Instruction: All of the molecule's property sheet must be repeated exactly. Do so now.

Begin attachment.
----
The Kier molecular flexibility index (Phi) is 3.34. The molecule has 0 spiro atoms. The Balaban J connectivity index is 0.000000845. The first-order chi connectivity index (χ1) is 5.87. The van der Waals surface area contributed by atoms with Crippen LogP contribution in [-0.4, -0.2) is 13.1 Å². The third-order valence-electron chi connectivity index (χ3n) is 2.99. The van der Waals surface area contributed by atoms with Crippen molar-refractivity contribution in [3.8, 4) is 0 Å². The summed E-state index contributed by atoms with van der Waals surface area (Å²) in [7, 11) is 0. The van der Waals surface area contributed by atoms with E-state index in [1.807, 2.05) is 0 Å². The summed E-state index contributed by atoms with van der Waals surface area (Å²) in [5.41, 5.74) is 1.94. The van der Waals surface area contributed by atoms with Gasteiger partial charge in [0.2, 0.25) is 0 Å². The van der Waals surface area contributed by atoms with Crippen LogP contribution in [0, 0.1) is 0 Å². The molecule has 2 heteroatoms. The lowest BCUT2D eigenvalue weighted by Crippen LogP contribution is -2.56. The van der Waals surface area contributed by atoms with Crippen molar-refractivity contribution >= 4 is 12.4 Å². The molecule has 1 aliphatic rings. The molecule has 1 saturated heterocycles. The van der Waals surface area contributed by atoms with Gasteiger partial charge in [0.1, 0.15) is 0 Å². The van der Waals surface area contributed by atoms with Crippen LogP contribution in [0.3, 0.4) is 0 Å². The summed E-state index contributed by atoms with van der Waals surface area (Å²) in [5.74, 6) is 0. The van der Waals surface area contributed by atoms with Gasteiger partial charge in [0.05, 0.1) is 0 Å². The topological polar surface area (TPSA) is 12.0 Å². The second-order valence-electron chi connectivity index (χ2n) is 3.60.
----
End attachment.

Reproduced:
The Kier molecular flexibility index (Phi) is 3.34. The molecule has 0 spiro atoms. The Balaban J connectivity index is 0.000000845. The first-order chi connectivity index (χ1) is 5.87. The van der Waals surface area contributed by atoms with Crippen LogP contribution in [-0.4, -0.2) is 13.1 Å². The third-order valence-electron chi connectivity index (χ3n) is 2.99. The van der Waals surface area contributed by atoms with Crippen molar-refractivity contribution in [3.8, 4) is 0 Å². The summed E-state index contributed by atoms with van der Waals surface area (Å²) in [7, 11) is 0. The van der Waals surface area contributed by atoms with E-state index in [1.807, 2.05) is 0 Å². The summed E-state index contributed by atoms with van der Waals surface area (Å²) in [5.41, 5.74) is 1.94. The van der Waals surface area contributed by atoms with Gasteiger partial charge in [0.2, 0.25) is 0 Å². The van der Waals surface area contributed by atoms with Crippen LogP contribution in [0, 0.1) is 0 Å². The molecule has 2 heteroatoms. The lowest BCUT2D eigenvalue weighted by Crippen LogP contribution is -2.56. The van der Waals surface area contributed by atoms with Crippen molar-refractivity contribution >= 4 is 12.4 Å². The molecule has 1 aliphatic rings. The molecule has 1 saturated heterocycles. The van der Waals surface area contributed by atoms with Gasteiger partial charge in [0.1, 0.15) is 0 Å². The van der Waals surface area contributed by atoms with Crippen LogP contribution in [0.3, 0.4) is 0 Å². The summed E-state index contributed by atoms with van der Waals surface area (Å²) in [5.74, 6) is 0. The van der Waals surface area contributed by atoms with Gasteiger partial charge in [0.05, 0.1) is 0 Å². The topological polar surface area (TPSA) is 12.0 Å². The second-order valence-electron chi connectivity index (χ2n) is 3.60.